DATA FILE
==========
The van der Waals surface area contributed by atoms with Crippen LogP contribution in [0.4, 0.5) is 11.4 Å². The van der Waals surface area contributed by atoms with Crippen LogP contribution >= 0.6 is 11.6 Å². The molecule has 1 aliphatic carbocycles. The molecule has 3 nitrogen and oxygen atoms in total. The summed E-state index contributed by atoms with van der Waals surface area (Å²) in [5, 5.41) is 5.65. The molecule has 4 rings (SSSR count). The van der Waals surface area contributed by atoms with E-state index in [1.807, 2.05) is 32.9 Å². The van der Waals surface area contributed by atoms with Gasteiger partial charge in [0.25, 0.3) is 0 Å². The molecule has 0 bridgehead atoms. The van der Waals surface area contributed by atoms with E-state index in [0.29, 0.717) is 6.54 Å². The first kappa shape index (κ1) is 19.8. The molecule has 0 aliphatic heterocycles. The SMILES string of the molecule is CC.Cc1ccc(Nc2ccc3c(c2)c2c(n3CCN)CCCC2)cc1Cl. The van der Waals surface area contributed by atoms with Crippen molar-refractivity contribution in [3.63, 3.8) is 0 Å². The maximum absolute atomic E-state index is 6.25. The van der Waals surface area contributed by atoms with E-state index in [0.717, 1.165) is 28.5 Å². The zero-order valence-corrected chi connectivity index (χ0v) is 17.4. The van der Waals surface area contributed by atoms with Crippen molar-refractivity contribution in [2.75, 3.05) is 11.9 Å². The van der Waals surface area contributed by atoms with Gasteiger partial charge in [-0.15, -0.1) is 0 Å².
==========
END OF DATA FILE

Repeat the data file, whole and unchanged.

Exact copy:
The van der Waals surface area contributed by atoms with Crippen LogP contribution in [0.4, 0.5) is 11.4 Å². The van der Waals surface area contributed by atoms with Crippen LogP contribution >= 0.6 is 11.6 Å². The molecule has 1 aliphatic carbocycles. The molecule has 3 nitrogen and oxygen atoms in total. The summed E-state index contributed by atoms with van der Waals surface area (Å²) in [5, 5.41) is 5.65. The molecule has 4 rings (SSSR count). The van der Waals surface area contributed by atoms with E-state index in [1.807, 2.05) is 32.9 Å². The van der Waals surface area contributed by atoms with Gasteiger partial charge in [0.25, 0.3) is 0 Å². The molecule has 0 bridgehead atoms. The van der Waals surface area contributed by atoms with E-state index in [0.29, 0.717) is 6.54 Å². The first kappa shape index (κ1) is 19.8. The molecule has 0 aliphatic heterocycles. The SMILES string of the molecule is CC.Cc1ccc(Nc2ccc3c(c2)c2c(n3CCN)CCCC2)cc1Cl. The van der Waals surface area contributed by atoms with Crippen molar-refractivity contribution in [3.63, 3.8) is 0 Å². The maximum absolute atomic E-state index is 6.25. The van der Waals surface area contributed by atoms with E-state index in [0.717, 1.165) is 28.5 Å². The zero-order valence-corrected chi connectivity index (χ0v) is 17.4. The van der Waals surface area contributed by atoms with Crippen molar-refractivity contribution in [2.75, 3.05) is 11.9 Å². The van der Waals surface area contributed by atoms with Gasteiger partial charge in [-0.15, -0.1) is 0 Å².